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The day book. (Chicago, Ill.) 1911-1917, December 26, 1913, NOON EDITION, Image 17

Image and text provided by University of Illinois at Urbana-Champaign Library, Urbana, IL

Persistent link: http://chroniclingamerica.loc.gov/lccn/sn83045487/1913-12-26/ed-1/seq-17/

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39 -
John Potts, the rich sugar refiner,
was fuming oyer his breakfast eggs.
"What is the matter, John?" in-
Jquired his wife.
- "Matter? Why you know how I
detest charity subscriptions, and have
call my life. To think that at my age,
and with my experience, I should be
let in for two dollars to support some
charity is more than I can stand. Pass
the toast.
"The other day one of their repre
sentatives called and left two tickets
at the office for a charity ball to be
given in the neighborhood. It made
me wild, for the man knew perfectly
well that I had a conscientious ob
jection to such tomfoolery. I have
jalways said that I have worked for
every penny of my. money, and ex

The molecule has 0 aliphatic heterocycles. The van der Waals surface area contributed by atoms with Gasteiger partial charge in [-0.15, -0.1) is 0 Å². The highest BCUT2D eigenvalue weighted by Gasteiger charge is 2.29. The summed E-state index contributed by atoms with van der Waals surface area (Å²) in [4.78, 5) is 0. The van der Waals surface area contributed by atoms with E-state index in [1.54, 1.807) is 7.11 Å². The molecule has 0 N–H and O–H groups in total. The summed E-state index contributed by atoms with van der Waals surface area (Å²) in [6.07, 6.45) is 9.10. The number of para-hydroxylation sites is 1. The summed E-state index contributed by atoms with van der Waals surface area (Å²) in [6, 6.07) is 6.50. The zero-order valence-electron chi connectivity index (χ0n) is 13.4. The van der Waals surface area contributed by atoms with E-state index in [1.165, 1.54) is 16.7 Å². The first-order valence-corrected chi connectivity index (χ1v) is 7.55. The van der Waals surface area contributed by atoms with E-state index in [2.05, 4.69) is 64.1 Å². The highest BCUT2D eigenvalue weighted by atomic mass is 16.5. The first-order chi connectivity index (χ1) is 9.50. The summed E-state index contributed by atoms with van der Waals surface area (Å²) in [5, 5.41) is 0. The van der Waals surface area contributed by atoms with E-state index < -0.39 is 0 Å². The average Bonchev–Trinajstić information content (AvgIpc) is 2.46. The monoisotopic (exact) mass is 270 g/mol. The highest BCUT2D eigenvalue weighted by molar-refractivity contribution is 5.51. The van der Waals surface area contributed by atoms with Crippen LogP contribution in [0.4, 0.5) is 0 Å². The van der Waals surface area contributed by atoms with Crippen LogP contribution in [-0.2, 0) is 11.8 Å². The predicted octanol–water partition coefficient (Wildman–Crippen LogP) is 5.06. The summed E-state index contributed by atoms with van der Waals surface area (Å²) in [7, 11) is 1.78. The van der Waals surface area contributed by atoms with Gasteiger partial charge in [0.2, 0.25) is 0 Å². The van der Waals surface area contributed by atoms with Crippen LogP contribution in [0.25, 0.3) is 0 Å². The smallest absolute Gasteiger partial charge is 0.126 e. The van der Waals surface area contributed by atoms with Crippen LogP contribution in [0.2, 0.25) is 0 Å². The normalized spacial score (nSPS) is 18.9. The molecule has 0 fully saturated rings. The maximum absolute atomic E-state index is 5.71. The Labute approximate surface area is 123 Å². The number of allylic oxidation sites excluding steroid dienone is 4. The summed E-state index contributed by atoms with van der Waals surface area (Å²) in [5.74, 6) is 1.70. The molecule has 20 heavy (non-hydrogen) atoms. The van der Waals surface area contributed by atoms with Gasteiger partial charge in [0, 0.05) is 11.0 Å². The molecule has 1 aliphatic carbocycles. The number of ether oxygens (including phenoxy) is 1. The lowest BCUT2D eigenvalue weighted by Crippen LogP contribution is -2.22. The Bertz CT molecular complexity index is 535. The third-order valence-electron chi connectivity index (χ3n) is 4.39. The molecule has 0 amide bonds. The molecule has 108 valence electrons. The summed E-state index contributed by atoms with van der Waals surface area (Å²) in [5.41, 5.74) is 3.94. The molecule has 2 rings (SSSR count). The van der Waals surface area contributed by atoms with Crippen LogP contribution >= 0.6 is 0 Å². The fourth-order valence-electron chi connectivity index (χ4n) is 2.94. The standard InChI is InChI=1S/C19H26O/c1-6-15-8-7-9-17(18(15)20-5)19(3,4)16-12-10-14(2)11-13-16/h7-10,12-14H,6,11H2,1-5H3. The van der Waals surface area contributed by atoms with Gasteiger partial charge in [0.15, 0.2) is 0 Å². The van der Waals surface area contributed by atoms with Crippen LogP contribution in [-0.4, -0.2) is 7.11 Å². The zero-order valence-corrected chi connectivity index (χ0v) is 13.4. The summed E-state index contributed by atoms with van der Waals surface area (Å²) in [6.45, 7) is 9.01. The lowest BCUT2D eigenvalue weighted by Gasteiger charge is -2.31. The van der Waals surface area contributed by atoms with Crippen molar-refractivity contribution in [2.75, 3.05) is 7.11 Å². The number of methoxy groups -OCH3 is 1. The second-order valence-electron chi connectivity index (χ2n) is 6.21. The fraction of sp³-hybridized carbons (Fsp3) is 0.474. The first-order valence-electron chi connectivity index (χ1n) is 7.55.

pect other people to do the same.
Pass the butter.
"TThror-irnnn Irnnnrc fh T lnnlr fmr
(Charity balls and bazaars are adver-
tising shows for hypocritical snobs.
It never occurred to me that anyone
was ignorant of the fact, even that
typist. So, without a thought, I rang
for her, handed her the tickets, and
" 'Here, take these. Tou know
what to do with them.'
" 'Yes, sir,' she said, with a smile.
'Thank you.'
"At first I thought, 'Intelligent girl
that,' but I did not see what she had
to thank me for, anyhow.
"Now, yesterday, the secretary of
that charity organization called upon
me and asked me for two dollars for
those tickets.
" 'What?' I said. 'Two dollars! I
did not use the tickets. Who ever
supposed I should? 1 sent them back
to you by return. What do you
" 'The tickets were used,' he re
plied; 'here they are, and the coun
terfoils.' " 'But I returned them. Where is
Miss Pidge? She will soon put you
"And I rang for the typist
" 'Miss Pidge,' I said, 'didn't I give
you two charity ball tickets to return
to the society?'
" 'No, sir,' she answered. You gave
me the tickets and said I knew what
to do with them?'
" 'And what on earth did you do
with them?'
" T went to the Sail, of course. I
thought you meant to be er gener
ous.' "
"I must come and play my violin
for you some evening, Miss Sharp.
You like music, don't you?"
"I do, indeed, Mr. Phlat; but come
all the same." Judge?
o o
"Gladys looks quite different since
she separated from her husband. She
now wears her hair 'a la divorcee.' "
"How's that?"
Parted. Judge.
t.. - .

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